The coronavirus pandemic is going to trigger a second healthcare crisis.
As hospitals prepare to be overwhelmed by COVID-19 cases, non-emergency appointments are being canceled or delayed. But the phrase “non-emergency” is a bit of a misnomer.
For patients with mental illness or chronic disease, missing a med check or kidney care appointment, while maybe not an emergency right now, could easily become matters of life or death for the medically vulnerable who postpone appointments and procedures.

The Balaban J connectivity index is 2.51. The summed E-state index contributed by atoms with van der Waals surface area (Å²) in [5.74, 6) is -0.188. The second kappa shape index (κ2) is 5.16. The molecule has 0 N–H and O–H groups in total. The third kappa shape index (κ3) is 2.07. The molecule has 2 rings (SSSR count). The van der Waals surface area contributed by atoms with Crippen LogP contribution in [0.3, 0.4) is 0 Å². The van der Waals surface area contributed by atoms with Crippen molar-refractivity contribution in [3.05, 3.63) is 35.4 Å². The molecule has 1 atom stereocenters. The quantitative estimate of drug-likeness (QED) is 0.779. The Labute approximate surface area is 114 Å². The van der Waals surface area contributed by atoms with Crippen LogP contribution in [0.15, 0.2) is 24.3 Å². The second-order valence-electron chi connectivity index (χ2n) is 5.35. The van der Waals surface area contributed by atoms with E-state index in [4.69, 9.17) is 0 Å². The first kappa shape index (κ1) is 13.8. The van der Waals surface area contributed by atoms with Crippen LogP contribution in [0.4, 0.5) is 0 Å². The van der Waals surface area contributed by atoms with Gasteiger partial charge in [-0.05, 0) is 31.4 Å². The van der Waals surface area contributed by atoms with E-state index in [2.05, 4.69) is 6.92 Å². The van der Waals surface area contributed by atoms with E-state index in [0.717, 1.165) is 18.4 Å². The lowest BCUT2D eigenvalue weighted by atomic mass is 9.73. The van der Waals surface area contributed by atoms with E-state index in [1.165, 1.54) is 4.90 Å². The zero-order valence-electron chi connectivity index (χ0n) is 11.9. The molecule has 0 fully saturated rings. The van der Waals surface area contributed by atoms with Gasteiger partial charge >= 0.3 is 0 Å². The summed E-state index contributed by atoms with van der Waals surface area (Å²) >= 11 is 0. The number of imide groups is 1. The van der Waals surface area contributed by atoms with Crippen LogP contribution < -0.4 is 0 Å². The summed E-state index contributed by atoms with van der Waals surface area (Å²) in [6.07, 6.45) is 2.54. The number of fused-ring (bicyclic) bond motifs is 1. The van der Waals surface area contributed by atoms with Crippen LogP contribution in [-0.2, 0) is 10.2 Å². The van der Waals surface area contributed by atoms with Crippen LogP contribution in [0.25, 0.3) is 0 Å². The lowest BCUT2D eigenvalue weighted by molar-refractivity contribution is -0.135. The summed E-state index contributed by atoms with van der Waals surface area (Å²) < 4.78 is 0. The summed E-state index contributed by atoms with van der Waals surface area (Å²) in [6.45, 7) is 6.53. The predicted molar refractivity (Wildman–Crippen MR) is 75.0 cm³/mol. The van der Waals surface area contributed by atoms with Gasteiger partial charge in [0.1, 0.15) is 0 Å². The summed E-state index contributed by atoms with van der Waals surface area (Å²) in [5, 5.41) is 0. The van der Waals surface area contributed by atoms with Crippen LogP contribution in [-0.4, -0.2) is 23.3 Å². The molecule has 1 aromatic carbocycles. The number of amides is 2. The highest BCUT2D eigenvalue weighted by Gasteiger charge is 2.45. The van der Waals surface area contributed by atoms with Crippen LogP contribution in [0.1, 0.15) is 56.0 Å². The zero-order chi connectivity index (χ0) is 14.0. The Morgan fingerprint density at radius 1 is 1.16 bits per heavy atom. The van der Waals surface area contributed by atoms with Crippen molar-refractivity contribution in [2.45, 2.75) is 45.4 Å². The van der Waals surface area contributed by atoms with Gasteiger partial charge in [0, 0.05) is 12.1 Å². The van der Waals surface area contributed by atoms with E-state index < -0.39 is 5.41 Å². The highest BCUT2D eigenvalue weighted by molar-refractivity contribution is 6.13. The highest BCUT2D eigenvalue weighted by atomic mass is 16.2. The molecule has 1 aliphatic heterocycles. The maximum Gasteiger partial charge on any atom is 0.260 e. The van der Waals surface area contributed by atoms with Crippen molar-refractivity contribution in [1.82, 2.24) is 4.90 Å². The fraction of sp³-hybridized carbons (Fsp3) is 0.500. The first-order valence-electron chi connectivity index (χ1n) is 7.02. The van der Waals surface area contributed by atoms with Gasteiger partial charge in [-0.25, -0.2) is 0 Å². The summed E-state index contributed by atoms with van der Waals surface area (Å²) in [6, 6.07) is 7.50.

That’s not to say that an all-hands-on-deck approach to combating COVID-19 is the wrong strategy—it’s necessary. But the unintended consequence of moving not-urgent care to the sidelines is likely to create an even bigger storm. Telemedicine is a start, but not all specialties are equally equipped to adapt, and inequitable internet and technology access limits viability as an alternative to in-office appointments for a large swath of Americans. LogistiCare President and CEO, Daniel E. Greenleaf discusses the larger implications of the coronavirus response in Business Insider, reflecting on how the pandemic could trigger a second healthcare crisis.